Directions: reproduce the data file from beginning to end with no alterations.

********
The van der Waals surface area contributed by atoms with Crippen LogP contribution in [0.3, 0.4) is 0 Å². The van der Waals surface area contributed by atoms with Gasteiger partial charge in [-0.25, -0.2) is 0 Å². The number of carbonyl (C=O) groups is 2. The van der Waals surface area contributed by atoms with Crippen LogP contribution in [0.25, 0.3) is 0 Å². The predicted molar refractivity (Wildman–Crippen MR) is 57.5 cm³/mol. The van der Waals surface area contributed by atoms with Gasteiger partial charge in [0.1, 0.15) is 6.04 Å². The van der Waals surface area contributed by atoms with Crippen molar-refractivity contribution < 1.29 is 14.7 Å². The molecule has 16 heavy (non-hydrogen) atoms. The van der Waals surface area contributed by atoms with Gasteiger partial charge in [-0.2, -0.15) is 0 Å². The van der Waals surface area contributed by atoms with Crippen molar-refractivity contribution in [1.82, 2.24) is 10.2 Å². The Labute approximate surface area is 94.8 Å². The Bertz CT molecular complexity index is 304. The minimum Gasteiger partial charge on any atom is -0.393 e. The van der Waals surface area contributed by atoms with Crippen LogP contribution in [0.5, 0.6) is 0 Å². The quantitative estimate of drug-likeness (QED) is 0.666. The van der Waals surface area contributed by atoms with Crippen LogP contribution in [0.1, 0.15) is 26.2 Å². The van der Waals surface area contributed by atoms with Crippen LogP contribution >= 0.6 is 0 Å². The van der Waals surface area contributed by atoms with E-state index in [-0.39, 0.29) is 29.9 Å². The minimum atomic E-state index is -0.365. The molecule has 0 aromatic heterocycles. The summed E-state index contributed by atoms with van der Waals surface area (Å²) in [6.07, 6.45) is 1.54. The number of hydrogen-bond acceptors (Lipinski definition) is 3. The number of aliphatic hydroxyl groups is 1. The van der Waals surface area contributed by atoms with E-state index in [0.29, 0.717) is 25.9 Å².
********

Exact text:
The van der Waals surface area contributed by atoms with Crippen LogP contribution in [0.3, 0.4) is 0 Å². The van der Waals surface area contributed by atoms with Gasteiger partial charge in [-0.25, -0.2) is 0 Å². The number of carbonyl (C=O) groups is 2. The van der Waals surface area contributed by atoms with Crippen LogP contribution in [0.25, 0.3) is 0 Å². The predicted molar refractivity (Wildman–Crippen MR) is 57.5 cm³/mol. The van der Waals surface area contributed by atoms with Gasteiger partial charge in [0.1, 0.15) is 6.04 Å². The van der Waals surface area contributed by atoms with Crippen molar-refractivity contribution < 1.29 is 14.7 Å². The molecule has 16 heavy (non-hydrogen) atoms. The van der Waals surface area contributed by atoms with Gasteiger partial charge in [-0.2, -0.15) is 0 Å². The van der Waals surface area contributed by atoms with Crippen molar-refractivity contribution in [1.82, 2.24) is 10.2 Å². The Labute approximate surface area is 94.8 Å². The Bertz CT molecular complexity index is 304. The minimum Gasteiger partial charge on any atom is -0.393 e. The van der Waals surface area contributed by atoms with Crippen LogP contribution in [0.5, 0.6) is 0 Å². The quantitative estimate of drug-likeness (QED) is 0.666. The van der Waals surface area contributed by atoms with Crippen LogP contribution in [0.1, 0.15) is 26.2 Å². The van der Waals surface area contributed by atoms with Crippen LogP contribution >= 0.6 is 0 Å². The van der Waals surface area contributed by atoms with E-state index in [-0.39, 0.29) is 29.9 Å². The minimum atomic E-state index is -0.365. The molecule has 0 aromatic heterocycles. The summed E-state index contributed by atoms with van der Waals surface area (Å²) in [6.07, 6.45) is 1.54. The number of hydrogen-bond acceptors (Lipinski definition) is 3. The number of aliphatic hydroxyl groups is 1. The van der Waals surface area contributed by atoms with E-state index in [0.29, 0.717) is 25.9 Å².